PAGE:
”Fortunately, new tailored environmental insurance coverage can help food and beverage businesses quickly address and clean up if contamination or pollution conditions arise at their facilities,” O’Malley added.
Available through Greenwich Insurance and Indian Harbor Insurance, the policy offers the company’s standard Pollution and Remediation Legal Liability coverage, which provides protection for on and off-site bodily injury and property damage claims and cleanup and legal expenses.
The policy provides financial protection for cleaning and disinfection of storage areas and processing equipment, disaster response advisory expenses, medical and temporary living expenses.
Loss prevention services, including assistance from an in-house consulting staff and dedicated environmental claims specialist are also included in the coverage.
Contractors’ pollution liability insurance began as a way to indemnify contractors against Superfund cleanup exposures. Today’s CPL coverage is broad and affordable. Learn how to work with insurers on this essential coverage.
Contractors’ pollution liability, or CPL insurance, has been offered by the insurance industry for nearly 25 years. Today, construction firms consider CPL an integral part of their overall insurance portfolios Take a look back at the coverage, structure and cost of CPL policies in their infancy as well as the product, price and marketplace advancements that have occurred over the past 25 years.
In this time, we have gone from two or three insurers offering expensive and limiting coverage to more than two dozen insurers providing contractors pollution insurance, with overall market capacity exceeding $300 million.
But know first: There has never been a better time to transfer contractors’ pollution risk. CPL has never been as broad or as inexpensive as it is today. It simply offers an extremely effective method for alleviating the business risks associated with one-sided contracts and the indemnities for any and all claims associated with severe pollution exclusions.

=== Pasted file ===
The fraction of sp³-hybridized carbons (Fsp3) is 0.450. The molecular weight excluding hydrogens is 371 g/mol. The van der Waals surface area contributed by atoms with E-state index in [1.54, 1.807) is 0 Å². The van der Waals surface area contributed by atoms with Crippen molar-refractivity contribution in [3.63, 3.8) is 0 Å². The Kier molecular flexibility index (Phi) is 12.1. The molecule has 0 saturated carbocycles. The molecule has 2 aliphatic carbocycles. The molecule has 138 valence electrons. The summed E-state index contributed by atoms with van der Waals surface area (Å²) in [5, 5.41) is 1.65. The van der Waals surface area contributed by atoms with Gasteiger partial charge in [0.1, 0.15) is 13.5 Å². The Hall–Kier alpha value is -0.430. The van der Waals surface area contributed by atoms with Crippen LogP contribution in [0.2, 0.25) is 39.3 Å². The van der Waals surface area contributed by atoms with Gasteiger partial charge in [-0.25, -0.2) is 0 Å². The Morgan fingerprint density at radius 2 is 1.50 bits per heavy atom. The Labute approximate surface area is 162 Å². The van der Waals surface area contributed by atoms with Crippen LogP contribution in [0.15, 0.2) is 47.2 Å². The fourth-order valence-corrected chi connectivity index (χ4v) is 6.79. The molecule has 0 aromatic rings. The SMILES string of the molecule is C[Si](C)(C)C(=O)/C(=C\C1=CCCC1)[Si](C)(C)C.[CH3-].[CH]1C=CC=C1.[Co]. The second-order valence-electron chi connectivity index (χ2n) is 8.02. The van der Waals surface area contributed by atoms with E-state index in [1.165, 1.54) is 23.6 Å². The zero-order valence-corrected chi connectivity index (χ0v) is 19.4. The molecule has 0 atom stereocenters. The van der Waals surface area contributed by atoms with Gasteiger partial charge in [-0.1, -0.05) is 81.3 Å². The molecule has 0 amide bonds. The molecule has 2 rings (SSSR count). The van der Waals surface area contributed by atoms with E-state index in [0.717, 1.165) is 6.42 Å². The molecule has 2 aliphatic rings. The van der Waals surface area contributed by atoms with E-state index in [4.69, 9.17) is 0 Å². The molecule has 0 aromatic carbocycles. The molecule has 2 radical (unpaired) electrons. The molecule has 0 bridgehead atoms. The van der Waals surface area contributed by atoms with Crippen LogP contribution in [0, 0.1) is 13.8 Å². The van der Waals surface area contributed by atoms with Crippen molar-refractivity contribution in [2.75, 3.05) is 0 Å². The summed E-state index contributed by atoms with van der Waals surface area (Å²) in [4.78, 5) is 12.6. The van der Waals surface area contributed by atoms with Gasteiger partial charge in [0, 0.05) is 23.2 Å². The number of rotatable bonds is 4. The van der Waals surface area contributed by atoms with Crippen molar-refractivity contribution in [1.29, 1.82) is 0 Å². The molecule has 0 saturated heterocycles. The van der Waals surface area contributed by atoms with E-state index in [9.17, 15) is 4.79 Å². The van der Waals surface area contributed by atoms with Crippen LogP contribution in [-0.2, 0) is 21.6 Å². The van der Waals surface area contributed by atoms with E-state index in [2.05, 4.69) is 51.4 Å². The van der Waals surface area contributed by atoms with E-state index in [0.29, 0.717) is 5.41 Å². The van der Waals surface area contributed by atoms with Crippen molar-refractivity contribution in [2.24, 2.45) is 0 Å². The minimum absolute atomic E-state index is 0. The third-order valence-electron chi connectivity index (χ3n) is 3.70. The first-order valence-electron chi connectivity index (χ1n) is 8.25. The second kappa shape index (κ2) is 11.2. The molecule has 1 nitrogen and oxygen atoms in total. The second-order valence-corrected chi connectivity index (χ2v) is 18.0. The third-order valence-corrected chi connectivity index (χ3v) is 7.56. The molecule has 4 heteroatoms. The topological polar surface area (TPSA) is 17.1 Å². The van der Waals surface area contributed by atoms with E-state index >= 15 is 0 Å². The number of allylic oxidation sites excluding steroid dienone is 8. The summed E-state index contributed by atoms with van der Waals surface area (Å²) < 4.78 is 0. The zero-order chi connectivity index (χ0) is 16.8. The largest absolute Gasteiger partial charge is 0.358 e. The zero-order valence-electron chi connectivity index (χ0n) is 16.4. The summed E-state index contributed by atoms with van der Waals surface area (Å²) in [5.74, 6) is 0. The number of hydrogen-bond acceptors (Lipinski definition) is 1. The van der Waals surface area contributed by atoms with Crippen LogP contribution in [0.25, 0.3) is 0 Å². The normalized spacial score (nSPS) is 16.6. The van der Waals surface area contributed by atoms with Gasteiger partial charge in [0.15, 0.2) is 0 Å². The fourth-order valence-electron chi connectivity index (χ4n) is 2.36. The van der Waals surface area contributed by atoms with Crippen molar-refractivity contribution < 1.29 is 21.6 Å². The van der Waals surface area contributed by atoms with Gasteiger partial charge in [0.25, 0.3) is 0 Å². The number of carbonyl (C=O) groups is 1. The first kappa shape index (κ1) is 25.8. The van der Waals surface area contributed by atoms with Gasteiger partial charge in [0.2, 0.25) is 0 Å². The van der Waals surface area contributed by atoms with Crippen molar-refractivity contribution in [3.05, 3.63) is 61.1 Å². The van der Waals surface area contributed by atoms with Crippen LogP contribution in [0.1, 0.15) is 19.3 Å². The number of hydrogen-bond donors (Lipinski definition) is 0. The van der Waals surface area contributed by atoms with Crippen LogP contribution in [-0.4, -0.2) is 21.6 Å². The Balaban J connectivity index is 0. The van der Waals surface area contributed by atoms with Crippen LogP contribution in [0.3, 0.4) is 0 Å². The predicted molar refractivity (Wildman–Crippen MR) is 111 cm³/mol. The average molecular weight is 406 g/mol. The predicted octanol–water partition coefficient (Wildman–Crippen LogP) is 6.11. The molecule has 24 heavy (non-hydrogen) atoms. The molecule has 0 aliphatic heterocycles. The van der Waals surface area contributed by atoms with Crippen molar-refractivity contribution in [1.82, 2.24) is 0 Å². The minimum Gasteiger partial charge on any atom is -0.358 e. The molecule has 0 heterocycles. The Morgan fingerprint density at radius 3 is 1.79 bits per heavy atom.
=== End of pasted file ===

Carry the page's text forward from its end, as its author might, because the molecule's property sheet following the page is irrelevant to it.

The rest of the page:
Beginning with Superfund
My personal roots with insurance specialization started in the late 1980s, when I worked with a national broker to solve Superfund contractor indemnification. I was not the brains behind the project, but part of a team that assessed whether the private insurance industry could cover the operational environmental insurance risk of contractors working on Superfund sites. In conjunction, we sought to provide a private-market solution to the introduction of the 1986 absolute pollution exclusion introduced into many general and excess liability policies.…
Source: Construction Business Owner, July 1, 2012
By: Steven D. Davis & Ray Bustamante
Gain a better understanding of this complex and often misunderstood type of construction insurance.
The exposures that contractors face have become more complicated as a result of changes in project delivery systems over the past 20 years. This has forced construction executives to examine professional liability coverage—a complex and often misunderstood type of coverage.
In the past, an unendorsed Commercial General Liability (CGL) policy gave contractors a good option for insuring their general or operational liability risks. But the dynamics of coverage changed dramatically once the policy included the professional services exclusion, leaving contractors to sort through exposures arising out of their operations. Over time, an added endorsement, ISO CGL 2279, closed this coverage gap and restored coverage for bodily injury or property damage (BI/PD) in connection with the design of their means and methods.
The CGL policy covers physical activities that result in BI/PD, but the source of professional liability claims often come from issues relating to faulty design, cost overruns or a delay in completing the project due to professional negligence.
In construction litigation, professional negligence is usually defined as failure to perform duties according to the rules or standard of care or practice that would have been expected of another professional performing a similar task in the same region or location.…